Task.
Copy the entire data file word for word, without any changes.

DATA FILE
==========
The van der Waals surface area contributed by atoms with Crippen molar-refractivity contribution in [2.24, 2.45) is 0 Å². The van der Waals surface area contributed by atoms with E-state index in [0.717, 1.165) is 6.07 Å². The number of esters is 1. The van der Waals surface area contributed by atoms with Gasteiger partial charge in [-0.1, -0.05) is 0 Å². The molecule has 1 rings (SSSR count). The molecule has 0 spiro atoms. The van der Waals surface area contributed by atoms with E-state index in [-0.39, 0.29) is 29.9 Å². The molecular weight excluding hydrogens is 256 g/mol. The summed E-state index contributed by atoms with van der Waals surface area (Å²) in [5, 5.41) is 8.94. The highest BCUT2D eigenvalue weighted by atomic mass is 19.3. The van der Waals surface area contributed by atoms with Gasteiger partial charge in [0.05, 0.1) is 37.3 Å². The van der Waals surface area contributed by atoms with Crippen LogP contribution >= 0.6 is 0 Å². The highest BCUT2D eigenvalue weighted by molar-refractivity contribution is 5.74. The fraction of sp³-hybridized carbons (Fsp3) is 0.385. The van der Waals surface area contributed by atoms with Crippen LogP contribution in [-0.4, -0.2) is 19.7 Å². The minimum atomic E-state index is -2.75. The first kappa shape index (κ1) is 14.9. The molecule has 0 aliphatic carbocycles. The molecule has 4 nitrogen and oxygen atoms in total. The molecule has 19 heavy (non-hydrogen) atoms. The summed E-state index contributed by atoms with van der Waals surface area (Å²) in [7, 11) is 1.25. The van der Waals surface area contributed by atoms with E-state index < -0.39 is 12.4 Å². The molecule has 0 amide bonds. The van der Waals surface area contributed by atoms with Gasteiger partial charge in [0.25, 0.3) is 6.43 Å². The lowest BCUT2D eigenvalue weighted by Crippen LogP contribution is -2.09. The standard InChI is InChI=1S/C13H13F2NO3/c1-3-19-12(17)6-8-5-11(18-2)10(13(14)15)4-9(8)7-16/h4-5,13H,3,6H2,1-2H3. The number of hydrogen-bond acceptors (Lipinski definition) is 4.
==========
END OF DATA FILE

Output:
The van der Waals surface area contributed by atoms with Crippen molar-refractivity contribution in [2.24, 2.45) is 0 Å². The van der Waals surface area contributed by atoms with E-state index in [0.717, 1.165) is 6.07 Å². The number of esters is 1. The van der Waals surface area contributed by atoms with Gasteiger partial charge in [-0.1, -0.05) is 0 Å². The molecule has 1 rings (SSSR count). The molecule has 0 spiro atoms. The van der Waals surface area contributed by atoms with E-state index in [-0.39, 0.29) is 29.9 Å². The molecular weight excluding hydrogens is 256 g/mol. The summed E-state index contributed by atoms with van der Waals surface area (Å²) in [5, 5.41) is 8.94. The highest BCUT2D eigenvalue weighted by atomic mass is 19.3. The van der Waals surface area contributed by atoms with Gasteiger partial charge in [0.05, 0.1) is 37.3 Å². The van der Waals surface area contributed by atoms with Crippen LogP contribution >= 0.6 is 0 Å². The highest BCUT2D eigenvalue weighted by molar-refractivity contribution is 5.74. The fraction of sp³-hybridized carbons (Fsp3) is 0.385. The van der Waals surface area contributed by atoms with Crippen LogP contribution in [-0.4, -0.2) is 19.7 Å². The minimum atomic E-state index is -2.75. The first kappa shape index (κ1) is 14.9. The molecule has 0 aliphatic carbocycles. The molecule has 4 nitrogen and oxygen atoms in total. The molecule has 19 heavy (non-hydrogen) atoms. The summed E-state index contributed by atoms with van der Waals surface area (Å²) in [7, 11) is 1.25. The van der Waals surface area contributed by atoms with E-state index < -0.39 is 12.4 Å². The molecule has 0 amide bonds. The van der Waals surface area contributed by atoms with Gasteiger partial charge in [0.25, 0.3) is 6.43 Å². The lowest BCUT2D eigenvalue weighted by Crippen LogP contribution is -2.09. The standard InChI is InChI=1S/C13H13F2NO3/c1-3-19-12(17)6-8-5-11(18-2)10(13(14)15)4-9(8)7-16/h4-5,13H,3,6H2,1-2H3. The number of hydrogen-bond acceptors (Lipinski definition) is 4.